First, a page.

THE number of homeowners in north-east England and Yorkshire facing the threat of repossessions has soared by 20% in the past 12 months, latest figures reveal.
Figures from the Ministry of Justice show court cases involving cash-strapped mortgage borrowers totalled 6,441 in the past three months – up by a fifth on the same period last year.
Adam Sampson, chief executive of homeless charity Shelter, said the figures suggested some lenders were resorting to court action earlier than ever before to “manage” their borrowers’ mortgage problems.
He said: “The worst fears of thousands of homeowners are now becoming a tragic reality. Mortgage lenders should be helping homeowners to stay in their homes, but with some, it’s a case of miss a couple of payments and you’ll find yourself in court.
“Homeowners are being hammered from all sides as they face the end of fixed term deals, are saddled with new costlier mortgages and cope with soaring food and fuel bills. People are sinking in a sea of debt and sadly under the pressure, they are losing their homes.”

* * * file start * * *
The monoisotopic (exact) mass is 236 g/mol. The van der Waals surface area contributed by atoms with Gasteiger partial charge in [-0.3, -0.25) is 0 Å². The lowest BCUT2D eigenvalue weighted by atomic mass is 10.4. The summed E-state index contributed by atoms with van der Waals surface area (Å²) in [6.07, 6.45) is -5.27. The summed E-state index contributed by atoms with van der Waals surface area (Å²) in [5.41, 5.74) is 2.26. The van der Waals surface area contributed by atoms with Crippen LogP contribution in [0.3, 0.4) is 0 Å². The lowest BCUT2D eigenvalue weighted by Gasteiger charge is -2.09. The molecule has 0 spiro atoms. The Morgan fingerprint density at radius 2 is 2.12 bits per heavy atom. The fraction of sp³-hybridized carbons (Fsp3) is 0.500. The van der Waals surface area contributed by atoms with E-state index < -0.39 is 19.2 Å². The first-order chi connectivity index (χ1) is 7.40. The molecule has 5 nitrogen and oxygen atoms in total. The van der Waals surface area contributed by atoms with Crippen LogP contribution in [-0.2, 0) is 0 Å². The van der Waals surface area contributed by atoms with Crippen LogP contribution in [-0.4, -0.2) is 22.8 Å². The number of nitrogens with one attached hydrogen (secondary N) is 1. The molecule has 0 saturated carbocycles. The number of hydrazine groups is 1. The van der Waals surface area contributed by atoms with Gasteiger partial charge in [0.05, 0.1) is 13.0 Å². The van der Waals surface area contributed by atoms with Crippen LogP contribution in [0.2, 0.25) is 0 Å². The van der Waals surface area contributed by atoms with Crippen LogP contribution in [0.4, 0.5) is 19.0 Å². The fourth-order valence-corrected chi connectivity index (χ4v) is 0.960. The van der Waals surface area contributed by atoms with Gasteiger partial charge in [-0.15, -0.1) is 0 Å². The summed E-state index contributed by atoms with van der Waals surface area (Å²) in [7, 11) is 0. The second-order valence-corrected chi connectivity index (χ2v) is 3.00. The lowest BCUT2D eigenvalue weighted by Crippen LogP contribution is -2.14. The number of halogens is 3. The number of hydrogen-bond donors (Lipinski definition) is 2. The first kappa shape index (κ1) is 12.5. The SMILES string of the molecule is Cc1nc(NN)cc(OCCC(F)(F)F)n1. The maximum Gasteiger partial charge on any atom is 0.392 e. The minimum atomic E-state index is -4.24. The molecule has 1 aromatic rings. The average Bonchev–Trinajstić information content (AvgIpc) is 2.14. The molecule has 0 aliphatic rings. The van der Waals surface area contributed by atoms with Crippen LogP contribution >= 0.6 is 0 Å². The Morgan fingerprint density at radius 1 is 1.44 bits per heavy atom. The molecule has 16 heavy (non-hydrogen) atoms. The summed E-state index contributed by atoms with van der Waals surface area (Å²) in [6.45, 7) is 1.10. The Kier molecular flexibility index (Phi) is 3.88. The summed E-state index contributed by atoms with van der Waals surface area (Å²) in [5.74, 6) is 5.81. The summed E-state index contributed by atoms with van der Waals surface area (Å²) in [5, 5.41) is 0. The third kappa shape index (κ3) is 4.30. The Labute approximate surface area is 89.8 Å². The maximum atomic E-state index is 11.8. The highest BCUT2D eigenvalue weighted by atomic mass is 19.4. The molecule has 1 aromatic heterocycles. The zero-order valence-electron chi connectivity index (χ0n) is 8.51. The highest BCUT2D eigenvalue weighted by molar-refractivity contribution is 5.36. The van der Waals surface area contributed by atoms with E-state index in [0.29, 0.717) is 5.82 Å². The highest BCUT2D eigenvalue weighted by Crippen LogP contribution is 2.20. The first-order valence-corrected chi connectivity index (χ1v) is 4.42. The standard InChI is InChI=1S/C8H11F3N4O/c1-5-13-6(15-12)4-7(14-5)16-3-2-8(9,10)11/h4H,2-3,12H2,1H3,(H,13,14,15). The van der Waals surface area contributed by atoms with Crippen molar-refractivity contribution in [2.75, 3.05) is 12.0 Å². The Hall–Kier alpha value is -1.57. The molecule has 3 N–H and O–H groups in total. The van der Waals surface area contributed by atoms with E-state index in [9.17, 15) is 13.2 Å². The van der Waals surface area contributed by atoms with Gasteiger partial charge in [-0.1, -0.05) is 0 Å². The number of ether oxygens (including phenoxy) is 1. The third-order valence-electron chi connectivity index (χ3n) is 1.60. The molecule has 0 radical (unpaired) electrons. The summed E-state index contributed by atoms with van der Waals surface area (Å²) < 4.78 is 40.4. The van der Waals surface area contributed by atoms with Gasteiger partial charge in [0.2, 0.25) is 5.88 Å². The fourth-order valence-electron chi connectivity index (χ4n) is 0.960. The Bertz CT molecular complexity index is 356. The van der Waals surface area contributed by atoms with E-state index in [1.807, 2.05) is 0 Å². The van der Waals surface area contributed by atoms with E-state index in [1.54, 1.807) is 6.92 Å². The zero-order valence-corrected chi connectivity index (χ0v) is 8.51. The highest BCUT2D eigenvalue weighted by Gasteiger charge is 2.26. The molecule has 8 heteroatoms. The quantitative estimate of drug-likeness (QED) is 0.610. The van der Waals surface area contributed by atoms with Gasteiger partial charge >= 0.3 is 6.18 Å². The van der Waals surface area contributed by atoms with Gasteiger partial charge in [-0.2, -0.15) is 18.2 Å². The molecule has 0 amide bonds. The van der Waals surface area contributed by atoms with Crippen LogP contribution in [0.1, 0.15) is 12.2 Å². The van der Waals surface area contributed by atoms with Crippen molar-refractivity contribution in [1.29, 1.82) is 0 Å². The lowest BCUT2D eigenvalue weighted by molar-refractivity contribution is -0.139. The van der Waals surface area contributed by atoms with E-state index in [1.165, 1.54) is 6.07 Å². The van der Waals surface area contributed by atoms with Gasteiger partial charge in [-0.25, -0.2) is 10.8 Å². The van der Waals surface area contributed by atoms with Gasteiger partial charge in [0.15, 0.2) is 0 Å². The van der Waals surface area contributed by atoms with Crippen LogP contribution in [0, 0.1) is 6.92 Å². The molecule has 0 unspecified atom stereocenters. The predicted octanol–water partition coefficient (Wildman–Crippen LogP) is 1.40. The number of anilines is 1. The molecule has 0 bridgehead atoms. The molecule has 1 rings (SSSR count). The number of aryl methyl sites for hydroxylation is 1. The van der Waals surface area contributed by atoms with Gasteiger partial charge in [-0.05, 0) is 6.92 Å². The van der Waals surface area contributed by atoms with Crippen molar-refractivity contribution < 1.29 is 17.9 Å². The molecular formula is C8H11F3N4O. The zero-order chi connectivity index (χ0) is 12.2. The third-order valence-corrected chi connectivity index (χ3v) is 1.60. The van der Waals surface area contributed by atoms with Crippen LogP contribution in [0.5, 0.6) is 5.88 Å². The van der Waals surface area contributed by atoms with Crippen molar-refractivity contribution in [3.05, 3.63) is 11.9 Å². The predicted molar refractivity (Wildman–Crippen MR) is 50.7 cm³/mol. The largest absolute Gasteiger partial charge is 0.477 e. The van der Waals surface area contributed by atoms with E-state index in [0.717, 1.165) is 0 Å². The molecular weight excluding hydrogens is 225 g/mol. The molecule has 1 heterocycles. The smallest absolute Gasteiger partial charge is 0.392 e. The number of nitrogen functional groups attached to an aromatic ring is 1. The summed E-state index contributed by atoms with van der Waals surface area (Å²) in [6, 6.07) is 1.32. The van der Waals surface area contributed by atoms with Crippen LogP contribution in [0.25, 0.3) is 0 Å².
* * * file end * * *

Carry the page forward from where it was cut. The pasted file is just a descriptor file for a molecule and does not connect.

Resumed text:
Shelter has called for the government to give courts more powers to insist that lenders only repossess as the very last resort.
It wants a national mortgage rescue scheme for people facing repossession and a reduction in the time people have to wait for state help from nine to three months. It is also calling for immediate extra financial support for arrears and repossessions help and advice phone lines.
Said Mr Sampson: “As part of Gordon Brown’s pledge to ‘listen and lead’ he needs to provide urgent help for people in mortgage difficulties. This way, he will be the prime minister who helped thousands of ordinary families avoid the misery of repossessions and homelessness.”
The MoJ figures are backed up by new Shelter statistics which show more than 6,000 worried homeowners approached Shelter with mortgage problems in just the first three months of 2008, an increase of 38% on the same period last year.